Details zur Publikation

Kategorie Textpublikation
Referenztyp Zeitschriften
DOI 10.1038/s41586-022-05320-w
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Titel (primär) More losses than gains during one century of plant biodiversity change in Germany
Autor Jandt, U.; Bruelheide, B.; Jansen, F.; Bonn, A. ORCID logo ; Grescho, V.; Klenke, R.A.; Sabatini, F.M.; Bernhardt-Römermann, M.; Blüml, V.; Dengler, J.; Diekmann, M.; Doerfler, I.; Döring, U.; Dullinger, S.; Haider, S.; Heinken, T.; Horchler, P.; Kuhn, G.; Lindner, M.; Metze, K.; Müller, N.; Naaf, T.; Peppler-Lisbach, C.; Poschlod, P.; Roscher, C.; Rosenthal, G.; Rumpf, S.B.; Schmidt, W.; Schrautzer, J.; Schwabe, A.; Schwartze, P.; Sperle, T.; Stanik, N.; Storm, C.; Voigt, W.; Wegener, U.; Wesche, K.; Wittig, B.; Wulf, M.
Quelle Nature
Erscheinungsjahr 2022
Department iDiv; ESS; PHYDIV
Band/Volume 611
Heft 7936
Seite von 512
Seite bis 518
Sprache englisch
Topic T5 Future Landscapes
Abstract Long-term analyses of biodiversity data highlight a ‘biodiversity conservation paradox’: biological communities show substantial species turnover over the past century1,2, but changes in species richness are marginal1,3,4,5. Most studies, however, have focused only on the incidence of species, and have not considered changes in local abundance. Here we asked whether analysing changes in the cover of plant species could reveal previously unrecognized patterns of biodiversity change and provide insights into the underlying mechanisms. We compiled and analysed a dataset of 7,738 permanent and semi-permanent vegetation plots from Germany that were surveyed between 2 and 54 times from 1927 to 2020, in total comprising 1,794 species of vascular plants. We found that decrements in cover, averaged across all species and plots, occurred more often than increments; that the number of species that decreased in cover was higher than the number of species that increased; and that decrements were more equally distributed among losers than were gains among winners. Null model simulations confirmed that these trends do not emerge by chance, but are the consequence of species-specific negative effects of environmental changes. In the long run, these trends might result in substantial losses of species at both local and regional scales. Summarizing the changes by decade shows that the inequality in the mean change in species cover of losers and winners diverged as early as the 1960s. We conclude that changes in species cover in communities represent an important but understudied dimension of biodiversity change that should more routinely be considered in time-series analyses.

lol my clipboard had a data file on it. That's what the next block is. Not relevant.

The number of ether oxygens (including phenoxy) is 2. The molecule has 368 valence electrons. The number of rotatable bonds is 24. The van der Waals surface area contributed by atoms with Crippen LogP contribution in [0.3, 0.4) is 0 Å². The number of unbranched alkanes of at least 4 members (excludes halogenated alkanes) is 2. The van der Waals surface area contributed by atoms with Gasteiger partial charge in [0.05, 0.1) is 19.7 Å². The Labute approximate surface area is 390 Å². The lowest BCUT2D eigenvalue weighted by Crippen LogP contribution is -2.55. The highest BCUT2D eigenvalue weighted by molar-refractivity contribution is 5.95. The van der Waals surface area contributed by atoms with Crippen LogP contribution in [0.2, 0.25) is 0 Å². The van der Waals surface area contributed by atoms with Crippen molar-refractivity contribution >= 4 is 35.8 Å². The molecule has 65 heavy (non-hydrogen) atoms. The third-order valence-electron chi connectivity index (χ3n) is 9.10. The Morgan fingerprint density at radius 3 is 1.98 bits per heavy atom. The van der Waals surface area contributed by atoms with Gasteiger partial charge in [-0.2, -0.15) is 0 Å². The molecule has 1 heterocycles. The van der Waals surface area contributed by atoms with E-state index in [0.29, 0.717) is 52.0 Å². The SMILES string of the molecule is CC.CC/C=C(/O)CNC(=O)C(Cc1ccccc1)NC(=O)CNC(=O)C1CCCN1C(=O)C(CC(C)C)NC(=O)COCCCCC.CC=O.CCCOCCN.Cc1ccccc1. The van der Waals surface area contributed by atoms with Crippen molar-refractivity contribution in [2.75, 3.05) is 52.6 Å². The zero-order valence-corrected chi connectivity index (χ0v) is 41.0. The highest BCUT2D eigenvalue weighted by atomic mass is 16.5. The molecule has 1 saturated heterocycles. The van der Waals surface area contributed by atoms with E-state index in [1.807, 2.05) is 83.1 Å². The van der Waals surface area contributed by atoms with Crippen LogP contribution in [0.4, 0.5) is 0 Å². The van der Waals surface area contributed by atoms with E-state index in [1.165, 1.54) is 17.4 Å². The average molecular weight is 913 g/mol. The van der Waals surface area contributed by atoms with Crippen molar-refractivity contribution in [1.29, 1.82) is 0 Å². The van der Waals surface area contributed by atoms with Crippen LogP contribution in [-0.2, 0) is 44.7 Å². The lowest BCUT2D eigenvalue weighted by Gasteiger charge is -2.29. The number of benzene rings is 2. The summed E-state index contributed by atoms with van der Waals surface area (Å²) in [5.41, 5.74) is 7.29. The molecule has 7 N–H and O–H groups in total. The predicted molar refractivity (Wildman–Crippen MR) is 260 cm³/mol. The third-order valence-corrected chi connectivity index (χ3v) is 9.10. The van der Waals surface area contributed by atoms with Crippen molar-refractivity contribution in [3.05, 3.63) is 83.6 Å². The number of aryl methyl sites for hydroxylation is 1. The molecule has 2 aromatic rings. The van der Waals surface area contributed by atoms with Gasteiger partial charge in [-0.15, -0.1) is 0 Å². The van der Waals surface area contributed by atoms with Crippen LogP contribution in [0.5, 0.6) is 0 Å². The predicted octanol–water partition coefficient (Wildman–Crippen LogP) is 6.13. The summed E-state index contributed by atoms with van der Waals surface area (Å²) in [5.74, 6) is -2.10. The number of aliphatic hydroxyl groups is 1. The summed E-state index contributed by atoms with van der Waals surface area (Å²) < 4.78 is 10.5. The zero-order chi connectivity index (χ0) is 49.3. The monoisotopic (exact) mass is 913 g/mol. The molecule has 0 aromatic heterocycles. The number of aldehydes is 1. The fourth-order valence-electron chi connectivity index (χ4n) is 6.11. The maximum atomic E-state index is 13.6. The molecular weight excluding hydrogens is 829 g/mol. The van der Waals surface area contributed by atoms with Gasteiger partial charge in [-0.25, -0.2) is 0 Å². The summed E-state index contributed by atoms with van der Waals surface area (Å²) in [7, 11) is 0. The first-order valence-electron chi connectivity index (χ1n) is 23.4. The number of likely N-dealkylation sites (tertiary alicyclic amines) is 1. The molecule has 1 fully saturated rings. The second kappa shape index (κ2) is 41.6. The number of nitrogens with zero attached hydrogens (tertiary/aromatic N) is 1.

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Jandt, U., Bruelheide, B., Jansen, F., Bonn, A., Grescho, V., Klenke, R.A., Sabatini, F.M., Bernhardt-Römermann, M., Blüml, V., Dengler, J., Diekmann, M., Doerfler, I., Döring, U., Dullinger, S., Haider, S., Heinken, T., Horchler, P., Kuhn, G., Lindner, M., Metze, K., Müller, N., Naaf, T., Peppler-Lisbach, C., Poschlod, P., Roscher, C., Rosenthal, G., Rumpf, S.B., Schmidt, W., Schrautzer, J., Schwabe, A., Schwartze, P., Sperle, T., Stanik, N., Storm, C., Voigt, W., Wegener, U., Wesche, K., Wittig, B., Wulf, M. (2022):
More losses than gains during one century of plant biodiversity change in Germany
Nature 611 (7936), 512 - 518 10.1038/s41586-022-05320-w